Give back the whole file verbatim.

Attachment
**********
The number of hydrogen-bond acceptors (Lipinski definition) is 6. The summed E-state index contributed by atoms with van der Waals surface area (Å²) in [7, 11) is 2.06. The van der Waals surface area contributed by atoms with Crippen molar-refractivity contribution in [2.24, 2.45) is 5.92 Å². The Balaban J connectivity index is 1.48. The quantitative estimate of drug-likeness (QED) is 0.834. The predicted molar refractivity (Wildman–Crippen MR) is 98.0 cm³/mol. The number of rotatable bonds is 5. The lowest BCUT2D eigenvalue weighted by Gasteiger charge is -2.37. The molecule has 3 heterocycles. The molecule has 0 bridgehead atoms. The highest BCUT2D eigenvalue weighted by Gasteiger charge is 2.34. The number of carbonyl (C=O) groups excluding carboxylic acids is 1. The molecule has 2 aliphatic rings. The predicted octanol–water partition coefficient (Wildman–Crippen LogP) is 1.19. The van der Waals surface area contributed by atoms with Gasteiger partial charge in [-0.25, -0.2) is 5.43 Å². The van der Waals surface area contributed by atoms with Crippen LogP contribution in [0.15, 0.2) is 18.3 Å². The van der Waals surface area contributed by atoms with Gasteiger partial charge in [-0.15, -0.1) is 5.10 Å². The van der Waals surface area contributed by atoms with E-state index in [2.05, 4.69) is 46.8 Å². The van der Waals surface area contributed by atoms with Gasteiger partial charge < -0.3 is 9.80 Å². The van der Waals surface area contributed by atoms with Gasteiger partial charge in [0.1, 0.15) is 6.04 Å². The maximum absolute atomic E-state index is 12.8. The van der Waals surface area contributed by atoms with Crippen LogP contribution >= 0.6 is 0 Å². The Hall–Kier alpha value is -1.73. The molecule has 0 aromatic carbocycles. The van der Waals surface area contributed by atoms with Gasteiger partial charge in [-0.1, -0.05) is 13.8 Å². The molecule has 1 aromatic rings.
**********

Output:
The number of hydrogen-bond acceptors (Lipinski definition) is 6. The summed E-state index contributed by atoms with van der Waals surface area (Å²) in [7, 11) is 2.06. The van der Waals surface area contributed by atoms with Crippen molar-refractivity contribution in [2.24, 2.45) is 5.92 Å². The Balaban J connectivity index is 1.48. The quantitative estimate of drug-likeness (QED) is 0.834. The predicted molar refractivity (Wildman–Crippen MR) is 98.0 cm³/mol. The number of rotatable bonds is 5. The lowest BCUT2D eigenvalue weighted by Gasteiger charge is -2.37. The molecule has 3 heterocycles. The molecule has 0 bridgehead atoms. The highest BCUT2D eigenvalue weighted by Gasteiger charge is 2.34. The number of carbonyl (C=O) groups excluding carboxylic acids is 1. The molecule has 2 aliphatic rings. The predicted octanol–water partition coefficient (Wildman–Crippen LogP) is 1.19. The van der Waals surface area contributed by atoms with Gasteiger partial charge in [-0.25, -0.2) is 5.43 Å². The van der Waals surface area contributed by atoms with Crippen LogP contribution in [0.15, 0.2) is 18.3 Å². The van der Waals surface area contributed by atoms with Gasteiger partial charge in [-0.15, -0.1) is 5.10 Å². The van der Waals surface area contributed by atoms with E-state index in [2.05, 4.69) is 46.8 Å². The van der Waals surface area contributed by atoms with Gasteiger partial charge < -0.3 is 9.80 Å². The van der Waals surface area contributed by atoms with Gasteiger partial charge in [0.1, 0.15) is 6.04 Å². The maximum absolute atomic E-state index is 12.8. The van der Waals surface area contributed by atoms with Crippen LogP contribution >= 0.6 is 0 Å². The Hall–Kier alpha value is -1.73. The molecule has 0 aromatic carbocycles. The van der Waals surface area contributed by atoms with Gasteiger partial charge in [-0.1, -0.05) is 13.8 Å². The molecule has 1 aromatic rings.